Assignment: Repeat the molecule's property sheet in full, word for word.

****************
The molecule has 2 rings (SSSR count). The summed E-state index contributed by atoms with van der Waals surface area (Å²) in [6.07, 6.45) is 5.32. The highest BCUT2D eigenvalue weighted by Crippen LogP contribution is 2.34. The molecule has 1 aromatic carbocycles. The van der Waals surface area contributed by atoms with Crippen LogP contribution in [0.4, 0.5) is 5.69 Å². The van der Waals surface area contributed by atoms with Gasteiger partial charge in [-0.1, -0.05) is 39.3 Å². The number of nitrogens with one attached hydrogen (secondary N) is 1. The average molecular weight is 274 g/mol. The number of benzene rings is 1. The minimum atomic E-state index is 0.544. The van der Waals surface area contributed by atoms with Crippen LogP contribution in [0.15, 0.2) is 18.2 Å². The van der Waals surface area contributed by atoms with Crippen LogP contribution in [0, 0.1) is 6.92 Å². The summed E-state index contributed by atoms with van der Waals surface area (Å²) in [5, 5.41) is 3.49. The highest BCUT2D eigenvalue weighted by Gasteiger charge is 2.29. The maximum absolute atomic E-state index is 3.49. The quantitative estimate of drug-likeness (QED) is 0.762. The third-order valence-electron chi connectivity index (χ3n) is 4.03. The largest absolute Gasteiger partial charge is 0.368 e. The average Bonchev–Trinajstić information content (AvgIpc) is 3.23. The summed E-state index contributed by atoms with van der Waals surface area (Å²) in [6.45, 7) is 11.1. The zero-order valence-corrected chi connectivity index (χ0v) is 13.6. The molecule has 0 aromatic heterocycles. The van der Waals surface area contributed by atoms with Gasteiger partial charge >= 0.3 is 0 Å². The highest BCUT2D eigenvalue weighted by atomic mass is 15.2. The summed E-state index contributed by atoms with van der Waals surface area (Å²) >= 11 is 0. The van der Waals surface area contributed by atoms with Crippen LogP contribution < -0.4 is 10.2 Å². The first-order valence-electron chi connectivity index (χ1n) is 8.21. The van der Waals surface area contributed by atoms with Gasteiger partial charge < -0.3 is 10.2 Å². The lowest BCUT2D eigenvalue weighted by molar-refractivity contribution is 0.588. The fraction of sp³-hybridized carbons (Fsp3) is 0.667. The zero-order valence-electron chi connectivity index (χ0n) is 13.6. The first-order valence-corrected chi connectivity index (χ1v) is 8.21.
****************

The molecule has 2 rings (SSSR count). The summed E-state index contributed by atoms with van der Waals surface area (Å²) in [6.07, 6.45) is 5.32. The highest BCUT2D eigenvalue weighted by Crippen LogP contribution is 2.34. The molecule has 1 aromatic carbocycles. The van der Waals surface area contributed by atoms with Crippen LogP contribution in [0.4, 0.5) is 5.69 Å². The van der Waals surface area contributed by atoms with Gasteiger partial charge in [-0.1, -0.05) is 39.3 Å². The number of nitrogens with one attached hydrogen (secondary N) is 1. The average molecular weight is 274 g/mol. The number of benzene rings is 1. The minimum atomic E-state index is 0.544. The van der Waals surface area contributed by atoms with Crippen LogP contribution in [0.15, 0.2) is 18.2 Å². The van der Waals surface area contributed by atoms with Crippen LogP contribution in [0, 0.1) is 6.92 Å². The summed E-state index contributed by atoms with van der Waals surface area (Å²) in [5, 5.41) is 3.49. The highest BCUT2D eigenvalue weighted by Gasteiger charge is 2.29. The maximum absolute atomic E-state index is 3.49. The quantitative estimate of drug-likeness (QED) is 0.762. The third-order valence-electron chi connectivity index (χ3n) is 4.03. The largest absolute Gasteiger partial charge is 0.368 e. The average Bonchev–Trinajstić information content (AvgIpc) is 3.23. The summed E-state index contributed by atoms with van der Waals surface area (Å²) in [6.45, 7) is 11.1. The zero-order valence-corrected chi connectivity index (χ0v) is 13.6. The molecule has 0 aromatic heterocycles. The van der Waals surface area contributed by atoms with Gasteiger partial charge >= 0.3 is 0 Å². The highest BCUT2D eigenvalue weighted by atomic mass is 15.2. The summed E-state index contributed by atoms with van der Waals surface area (Å²) >= 11 is 0. The van der Waals surface area contributed by atoms with Crippen LogP contribution < -0.4 is 10.2 Å². The first-order valence-electron chi connectivity index (χ1n) is 8.21. The van der Waals surface area contributed by atoms with Gasteiger partial charge < -0.3 is 10.2 Å². The lowest BCUT2D eigenvalue weighted by molar-refractivity contribution is 0.588. The fraction of sp³-hybridized carbons (Fsp3) is 0.667. The zero-order valence-electron chi connectivity index (χ0n) is 13.6. The first-order valence-corrected chi connectivity index (χ1v) is 8.21.